A piano improvisation handbook for beginners that will serve as a starting point for those who feel as though they would like some encouragement in this area is available. This guidebook is brief and is accompanied by a short video that demonstrates the easy approach presented. If you have felt inspired to improvise on piano but wish you had an easy way to get your feet wet, you are likely to find this one quite eye-opening (and ear-opening).
The piano improvisation handbook/video combo is entitled The One Improvisation Secret You Must Know and has proved to be rather popular. This popularity is most likely due to its simplicity. This is not a book on improvisation that is meant to be read in an armchair. Actually, it will not take you long at all to read through it. It is not something that is meant to be studied intensely. Reading through this guidebook once along with exposing yourself to the piano video session once is likely to be enough for you to grasp the concepts and begin applying them immediately.
In college, one of my teachers (in harmony class) who was also a trumpet player, alerted me to a very simple approach to improvisation. I had been familiar with the concept but actually hearing it from one I considered to be an authority confirmed for me that this was a way of learning to improvise that was worth paying attention to. This improvising strategy is so simple that many are likely to discount the real power of it. Why is this improvisation technique so effective? Well, it’s practical and it promotes musicality.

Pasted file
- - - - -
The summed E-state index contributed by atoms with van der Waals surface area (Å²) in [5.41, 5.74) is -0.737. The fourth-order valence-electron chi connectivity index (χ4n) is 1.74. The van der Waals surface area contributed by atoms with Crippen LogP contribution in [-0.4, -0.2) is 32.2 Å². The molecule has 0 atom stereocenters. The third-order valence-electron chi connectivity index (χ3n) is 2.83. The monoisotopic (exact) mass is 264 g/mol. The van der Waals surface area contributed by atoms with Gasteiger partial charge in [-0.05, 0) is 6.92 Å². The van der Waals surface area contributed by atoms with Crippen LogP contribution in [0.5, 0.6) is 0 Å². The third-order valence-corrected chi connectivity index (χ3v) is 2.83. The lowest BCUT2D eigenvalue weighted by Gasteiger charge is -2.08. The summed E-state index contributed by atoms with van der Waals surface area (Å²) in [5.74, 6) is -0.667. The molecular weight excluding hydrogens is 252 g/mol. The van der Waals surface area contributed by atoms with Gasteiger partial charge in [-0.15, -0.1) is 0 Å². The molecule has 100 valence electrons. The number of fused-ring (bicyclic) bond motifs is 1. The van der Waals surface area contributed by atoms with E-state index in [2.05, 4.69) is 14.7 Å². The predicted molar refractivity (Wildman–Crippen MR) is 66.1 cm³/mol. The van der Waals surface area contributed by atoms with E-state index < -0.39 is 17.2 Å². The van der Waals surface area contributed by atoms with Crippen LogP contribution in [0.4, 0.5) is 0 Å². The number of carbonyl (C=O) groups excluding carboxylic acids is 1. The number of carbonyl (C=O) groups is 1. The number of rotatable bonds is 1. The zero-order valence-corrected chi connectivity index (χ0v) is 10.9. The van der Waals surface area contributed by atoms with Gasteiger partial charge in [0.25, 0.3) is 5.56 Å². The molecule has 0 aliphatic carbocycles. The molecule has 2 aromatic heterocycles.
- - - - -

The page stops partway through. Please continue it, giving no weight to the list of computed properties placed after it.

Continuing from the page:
By the way, this teacher informed the entire class that he had attributed his ability to improvise to taking this route. I heard this guy playing a gig at a local club just up the road from Berklee College of Music and, wow, could he ever play! Bebop was where it was at that night and he cooked on that trumpet!
Okay, here it is:
Learn to improvise by learning the melody of that tune you are playing like you never knew it before. Play it over and over again and, little by little, use small embellishments. Over time, it works like magic. You see, by improvising this way, you show respect for the melody and, as a result, your improvisations really take on a nice shape.
There is, of course, nothing wrong with learning scales and patterns and incorporating them into your solos. It is actually encouraged. But this improvisation method that we are referring to here does not require thinking along those lines. You can start as simple as approaching a melody note by a half step below. If the melody note is G, for example, and is played for two beats, you can just play the Gb for a half beat and follow with the G for the remaining beat and a half… or you can change the note values, of course. The possibilities are endless. The piano improvisation handbook mentioned above can help you tremendously with this method of improvising.
As you implement this improvisation technique more and more, you’ll find yourself becoming more creative around those melody notes. The result? Your improvisations will have coherence and you will be developing your own personal style!
PLAY WITH PASSION!